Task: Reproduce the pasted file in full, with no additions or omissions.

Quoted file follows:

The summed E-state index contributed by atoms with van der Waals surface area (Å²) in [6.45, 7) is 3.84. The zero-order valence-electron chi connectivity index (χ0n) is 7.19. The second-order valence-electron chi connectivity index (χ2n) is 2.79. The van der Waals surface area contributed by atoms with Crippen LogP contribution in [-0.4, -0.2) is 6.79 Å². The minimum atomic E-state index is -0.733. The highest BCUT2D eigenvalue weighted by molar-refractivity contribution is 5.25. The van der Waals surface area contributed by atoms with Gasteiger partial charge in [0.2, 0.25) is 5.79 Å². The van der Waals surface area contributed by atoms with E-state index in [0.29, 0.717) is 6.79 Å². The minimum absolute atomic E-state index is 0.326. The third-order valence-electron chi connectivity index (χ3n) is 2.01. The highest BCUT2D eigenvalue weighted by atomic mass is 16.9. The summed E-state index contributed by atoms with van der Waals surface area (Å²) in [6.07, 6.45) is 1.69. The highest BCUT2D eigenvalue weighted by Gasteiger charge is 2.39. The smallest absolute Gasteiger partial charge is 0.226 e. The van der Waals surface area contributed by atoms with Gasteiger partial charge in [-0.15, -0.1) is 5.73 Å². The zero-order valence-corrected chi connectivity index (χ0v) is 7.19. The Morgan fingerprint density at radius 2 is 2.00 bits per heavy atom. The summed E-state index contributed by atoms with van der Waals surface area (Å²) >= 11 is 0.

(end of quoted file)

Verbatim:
The summed E-state index contributed by atoms with van der Waals surface area (Å²) in [6.45, 7) is 3.84. The zero-order valence-electron chi connectivity index (χ0n) is 7.19. The second-order valence-electron chi connectivity index (χ2n) is 2.79. The van der Waals surface area contributed by atoms with Crippen LogP contribution in [-0.4, -0.2) is 6.79 Å². The minimum atomic E-state index is -0.733. The highest BCUT2D eigenvalue weighted by molar-refractivity contribution is 5.25. The van der Waals surface area contributed by atoms with Gasteiger partial charge in [0.2, 0.25) is 5.79 Å². The van der Waals surface area contributed by atoms with E-state index in [0.29, 0.717) is 6.79 Å². The minimum absolute atomic E-state index is 0.326. The third-order valence-electron chi connectivity index (χ3n) is 2.01. The highest BCUT2D eigenvalue weighted by atomic mass is 16.9. The summed E-state index contributed by atoms with van der Waals surface area (Å²) in [6.07, 6.45) is 1.69. The highest BCUT2D eigenvalue weighted by Gasteiger charge is 2.39. The smallest absolute Gasteiger partial charge is 0.226 e. The van der Waals surface area contributed by atoms with Gasteiger partial charge in [-0.15, -0.1) is 5.73 Å². The zero-order valence-corrected chi connectivity index (χ0v) is 7.19. The Morgan fingerprint density at radius 2 is 2.00 bits per heavy atom. The summed E-state index contributed by atoms with van der Waals surface area (Å²) >= 11 is 0.